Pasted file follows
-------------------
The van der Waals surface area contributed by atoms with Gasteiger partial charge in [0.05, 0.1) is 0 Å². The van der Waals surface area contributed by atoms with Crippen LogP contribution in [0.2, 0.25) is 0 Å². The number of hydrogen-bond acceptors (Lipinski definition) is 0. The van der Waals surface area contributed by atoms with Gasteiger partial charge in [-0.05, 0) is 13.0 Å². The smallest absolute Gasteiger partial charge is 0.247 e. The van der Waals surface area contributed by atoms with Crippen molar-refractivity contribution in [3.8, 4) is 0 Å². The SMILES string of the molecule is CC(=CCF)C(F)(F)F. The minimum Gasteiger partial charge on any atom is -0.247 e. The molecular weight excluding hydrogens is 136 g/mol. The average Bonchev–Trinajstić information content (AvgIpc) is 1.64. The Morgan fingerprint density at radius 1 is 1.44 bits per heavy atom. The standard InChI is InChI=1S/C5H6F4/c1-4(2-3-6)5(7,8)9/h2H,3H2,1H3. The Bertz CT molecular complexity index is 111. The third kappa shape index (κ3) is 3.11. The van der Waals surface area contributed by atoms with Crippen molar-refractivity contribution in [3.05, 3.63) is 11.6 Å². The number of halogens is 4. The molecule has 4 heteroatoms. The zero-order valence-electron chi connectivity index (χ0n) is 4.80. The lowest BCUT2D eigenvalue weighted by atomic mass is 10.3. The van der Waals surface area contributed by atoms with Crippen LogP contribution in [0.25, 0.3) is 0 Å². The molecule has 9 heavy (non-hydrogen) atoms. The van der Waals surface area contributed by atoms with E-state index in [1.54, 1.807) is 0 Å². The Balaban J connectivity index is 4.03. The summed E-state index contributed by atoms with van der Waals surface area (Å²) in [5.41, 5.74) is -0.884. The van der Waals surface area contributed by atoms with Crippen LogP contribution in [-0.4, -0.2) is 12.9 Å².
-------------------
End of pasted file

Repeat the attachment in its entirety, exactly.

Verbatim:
The van der Waals surface area contributed by atoms with Gasteiger partial charge in [0.05, 0.1) is 0 Å². The van der Waals surface area contributed by atoms with Crippen LogP contribution in [0.2, 0.25) is 0 Å². The number of hydrogen-bond acceptors (Lipinski definition) is 0. The van der Waals surface area contributed by atoms with Gasteiger partial charge in [-0.05, 0) is 13.0 Å². The smallest absolute Gasteiger partial charge is 0.247 e. The van der Waals surface area contributed by atoms with Crippen molar-refractivity contribution in [3.8, 4) is 0 Å². The SMILES string of the molecule is CC(=CCF)C(F)(F)F. The minimum Gasteiger partial charge on any atom is -0.247 e. The molecular weight excluding hydrogens is 136 g/mol. The average Bonchev–Trinajstić information content (AvgIpc) is 1.64. The Morgan fingerprint density at radius 1 is 1.44 bits per heavy atom. The standard InChI is InChI=1S/C5H6F4/c1-4(2-3-6)5(7,8)9/h2H,3H2,1H3. The Bertz CT molecular complexity index is 111. The third kappa shape index (κ3) is 3.11. The van der Waals surface area contributed by atoms with Crippen molar-refractivity contribution in [3.05, 3.63) is 11.6 Å². The number of halogens is 4. The molecule has 4 heteroatoms. The zero-order valence-electron chi connectivity index (χ0n) is 4.80. The lowest BCUT2D eigenvalue weighted by atomic mass is 10.3. The van der Waals surface area contributed by atoms with Crippen LogP contribution in [0.25, 0.3) is 0 Å². The molecule has 9 heavy (non-hydrogen) atoms. The van der Waals surface area contributed by atoms with E-state index in [1.54, 1.807) is 0 Å². The Balaban J connectivity index is 4.03. The summed E-state index contributed by atoms with van der Waals surface area (Å²) in [5.41, 5.74) is -0.884. The van der Waals surface area contributed by atoms with Crippen LogP contribution in [-0.4, -0.2) is 12.9 Å².